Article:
As an engineer, Thorsten Helbig, co-founder of Knippers Helbig Advanced Engineering, has a unique perspective on facade design. “We conceptualize a facade as an integral part of a whole, as part of a larger system,” he explained. Helbig, who will deliver the morning keynote address at next month’s Facades+ NYC conference, identified two focal points. The first is the relationship of the building envelope to structure. The second is performance: “What can the facade offer back to the building?” Helbig asked
Renzo Piano’s flagship store for Peek & Cloppenburg features a free-formed doubled-curved facade shell engineered by Knippers Helbig. (Andreas Fechner)
Helbig queries all of his facade design choices. “Can we use the facade to capture energy for the building? What are the operation modes—is there a potential the facade could be flexible or adaptive to actively support the building functions?” In both cases, Knippers Helbig is invested in moving beyond yesterday’s solutions. “Our engineering approach is fundamentally driven by our interest in innovation,” said Helbig.
Two areas in which Knippers Helbig is leading the innovation charge are design technology and materials. The firm began developing tessellation tools for grid shells about two decades ago, well before similar software was commercially available. In the years since, the engineers have refined their in-house technology into a multi-criteria optimization tool, which proved critical to the Shenzhen airport project. “Our work on the Shenzhen airport profoundly shaped our approach to design technology—as it relates to our basic understanding of the design process (or you might say process design)—and as it relates to a potential paradigm shift in project organization as a whole: away from the traditional hierarchical-linear design process toward a design of the process in which all design parameters are simultaneously considered,” explained Helbig.Knippers Helbig engineered a kinetic GFRP facade for SOMA’s Thematic Pavilion Expo 2012. (Courtesy SOMA)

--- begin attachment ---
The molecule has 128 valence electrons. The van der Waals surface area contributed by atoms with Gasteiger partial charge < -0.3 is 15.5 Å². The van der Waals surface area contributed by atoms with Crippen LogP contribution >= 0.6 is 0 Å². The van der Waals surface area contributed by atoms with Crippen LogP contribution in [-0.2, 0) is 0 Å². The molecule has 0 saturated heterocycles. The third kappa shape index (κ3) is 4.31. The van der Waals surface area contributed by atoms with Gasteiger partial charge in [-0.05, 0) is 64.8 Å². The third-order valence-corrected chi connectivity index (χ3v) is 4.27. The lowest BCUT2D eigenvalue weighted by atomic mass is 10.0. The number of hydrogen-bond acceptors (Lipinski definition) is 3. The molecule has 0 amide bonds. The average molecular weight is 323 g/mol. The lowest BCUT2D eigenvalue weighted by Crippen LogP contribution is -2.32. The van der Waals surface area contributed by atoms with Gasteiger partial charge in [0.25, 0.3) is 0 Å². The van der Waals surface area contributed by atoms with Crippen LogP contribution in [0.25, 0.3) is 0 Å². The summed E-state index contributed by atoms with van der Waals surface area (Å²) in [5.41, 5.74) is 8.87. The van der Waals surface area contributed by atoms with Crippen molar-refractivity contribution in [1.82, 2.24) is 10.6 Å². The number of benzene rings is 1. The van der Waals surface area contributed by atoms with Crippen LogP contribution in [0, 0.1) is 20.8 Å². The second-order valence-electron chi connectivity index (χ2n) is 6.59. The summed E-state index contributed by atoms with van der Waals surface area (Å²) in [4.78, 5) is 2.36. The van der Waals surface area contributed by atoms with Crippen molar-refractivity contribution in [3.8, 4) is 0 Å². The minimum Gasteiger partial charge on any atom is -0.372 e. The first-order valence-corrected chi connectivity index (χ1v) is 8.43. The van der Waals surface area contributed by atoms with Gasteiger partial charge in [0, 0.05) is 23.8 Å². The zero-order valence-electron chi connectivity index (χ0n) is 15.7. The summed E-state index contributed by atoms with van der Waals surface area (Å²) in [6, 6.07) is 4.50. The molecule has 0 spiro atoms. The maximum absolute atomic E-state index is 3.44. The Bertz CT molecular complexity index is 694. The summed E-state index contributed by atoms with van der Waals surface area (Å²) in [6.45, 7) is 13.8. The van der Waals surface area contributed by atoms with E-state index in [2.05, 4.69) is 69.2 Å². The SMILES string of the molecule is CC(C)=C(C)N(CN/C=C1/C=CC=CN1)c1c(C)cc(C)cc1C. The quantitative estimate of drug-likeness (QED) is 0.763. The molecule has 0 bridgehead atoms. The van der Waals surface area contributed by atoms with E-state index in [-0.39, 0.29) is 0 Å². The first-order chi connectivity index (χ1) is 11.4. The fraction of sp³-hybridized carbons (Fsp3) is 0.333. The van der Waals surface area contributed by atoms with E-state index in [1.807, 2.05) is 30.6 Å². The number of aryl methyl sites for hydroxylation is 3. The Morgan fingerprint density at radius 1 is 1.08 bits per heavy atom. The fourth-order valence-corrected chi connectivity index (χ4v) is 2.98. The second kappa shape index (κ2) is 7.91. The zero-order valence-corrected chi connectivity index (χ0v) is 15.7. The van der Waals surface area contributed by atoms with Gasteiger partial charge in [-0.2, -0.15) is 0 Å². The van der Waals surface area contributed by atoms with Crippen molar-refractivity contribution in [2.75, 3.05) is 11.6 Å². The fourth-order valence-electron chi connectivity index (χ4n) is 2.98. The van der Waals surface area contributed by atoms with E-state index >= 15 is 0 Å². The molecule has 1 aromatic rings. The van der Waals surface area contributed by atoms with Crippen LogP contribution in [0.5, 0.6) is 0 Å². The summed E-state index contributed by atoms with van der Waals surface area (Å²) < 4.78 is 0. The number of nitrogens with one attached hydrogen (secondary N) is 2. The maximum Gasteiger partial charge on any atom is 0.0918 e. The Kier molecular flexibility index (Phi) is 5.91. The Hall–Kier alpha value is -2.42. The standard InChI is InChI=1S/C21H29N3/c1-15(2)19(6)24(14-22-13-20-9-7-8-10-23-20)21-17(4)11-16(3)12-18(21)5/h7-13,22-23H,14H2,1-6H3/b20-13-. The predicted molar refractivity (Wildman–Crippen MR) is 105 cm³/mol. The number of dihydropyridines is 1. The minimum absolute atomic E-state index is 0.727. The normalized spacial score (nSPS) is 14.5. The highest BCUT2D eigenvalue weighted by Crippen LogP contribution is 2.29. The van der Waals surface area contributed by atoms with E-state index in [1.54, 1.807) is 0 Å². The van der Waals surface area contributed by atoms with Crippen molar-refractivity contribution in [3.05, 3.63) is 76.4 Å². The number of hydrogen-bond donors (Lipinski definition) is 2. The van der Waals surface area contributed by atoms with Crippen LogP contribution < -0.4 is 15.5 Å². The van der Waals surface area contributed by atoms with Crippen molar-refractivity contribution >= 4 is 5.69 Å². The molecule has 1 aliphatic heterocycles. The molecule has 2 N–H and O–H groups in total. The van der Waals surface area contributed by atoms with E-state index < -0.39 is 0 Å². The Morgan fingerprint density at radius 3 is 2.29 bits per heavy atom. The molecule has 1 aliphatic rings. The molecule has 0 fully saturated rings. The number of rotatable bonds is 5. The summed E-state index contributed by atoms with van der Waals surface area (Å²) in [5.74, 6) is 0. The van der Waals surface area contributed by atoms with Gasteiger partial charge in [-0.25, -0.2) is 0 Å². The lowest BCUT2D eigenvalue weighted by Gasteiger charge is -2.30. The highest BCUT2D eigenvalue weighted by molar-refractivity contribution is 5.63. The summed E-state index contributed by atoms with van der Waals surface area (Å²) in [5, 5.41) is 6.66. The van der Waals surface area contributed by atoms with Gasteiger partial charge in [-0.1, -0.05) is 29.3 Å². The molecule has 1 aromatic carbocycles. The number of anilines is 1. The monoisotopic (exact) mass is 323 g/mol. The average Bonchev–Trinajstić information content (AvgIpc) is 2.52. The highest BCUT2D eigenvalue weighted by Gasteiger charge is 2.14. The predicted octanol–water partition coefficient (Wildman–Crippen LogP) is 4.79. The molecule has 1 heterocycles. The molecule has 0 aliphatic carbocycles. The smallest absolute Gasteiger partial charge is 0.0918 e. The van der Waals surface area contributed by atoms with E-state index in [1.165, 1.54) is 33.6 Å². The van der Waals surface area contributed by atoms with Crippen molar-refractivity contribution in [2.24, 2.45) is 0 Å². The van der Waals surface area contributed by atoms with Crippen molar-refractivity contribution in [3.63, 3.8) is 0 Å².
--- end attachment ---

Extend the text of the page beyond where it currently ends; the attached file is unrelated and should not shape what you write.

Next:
As for materials, the firm is known for its facility with both conventional and “new” systems. Knippers Helbig capitalized on the flexible strength of glass fibre reinforced polymers (GFRP) first for an operable facade in a typhoon zone for South Korea’s Expo 2012 pavilion, then for a proposed shading concept for Renzo Piano‘s Academy Museum of Motion Pictures in Los Angeles. “However,” added Helbig, “even more traditional building materials such as timber can be re-interpreted through an application of the latest design and fabrication technologies.” Two cases in point are a double curved multi-layer grid shell in Cologne and a parametrically developed timber grid shading screen for a Dubai high-rise.
Knippers Helbig is also known for its sensitivity to environmental performance. Helbig points out that 75 percent of New York City‘s greenhouse gas emissions can be attributed to the building sector. “As long as we are not able to generate the required energy emission-free and based fully on renewable resources, the reduction of the operational energy will remain a key factor in designing sustainable buildings,” he said. Embedded energy is also a concern, leading the engineers to explore materials that are based on renewable resources and/or compostable at end of life. Knippers Helbig recently collaborated on the EpiCenter Expansion for Artists for Humanity (with Behnisch Architekten and Transsolar), poised to become Boston’s first LEED Platinum building and the first Energy Plus house in New England. “The facade system will be developed to have the capacity to supply energy back to the building, ultimately producing a building system that generates more energy than it consumes,” Helbig explained.
To hear more from Helbig and other movers and shakers in the world of facade design and construction, register today for Facades+ NYC. Visit the conference website for more information and a full schedule.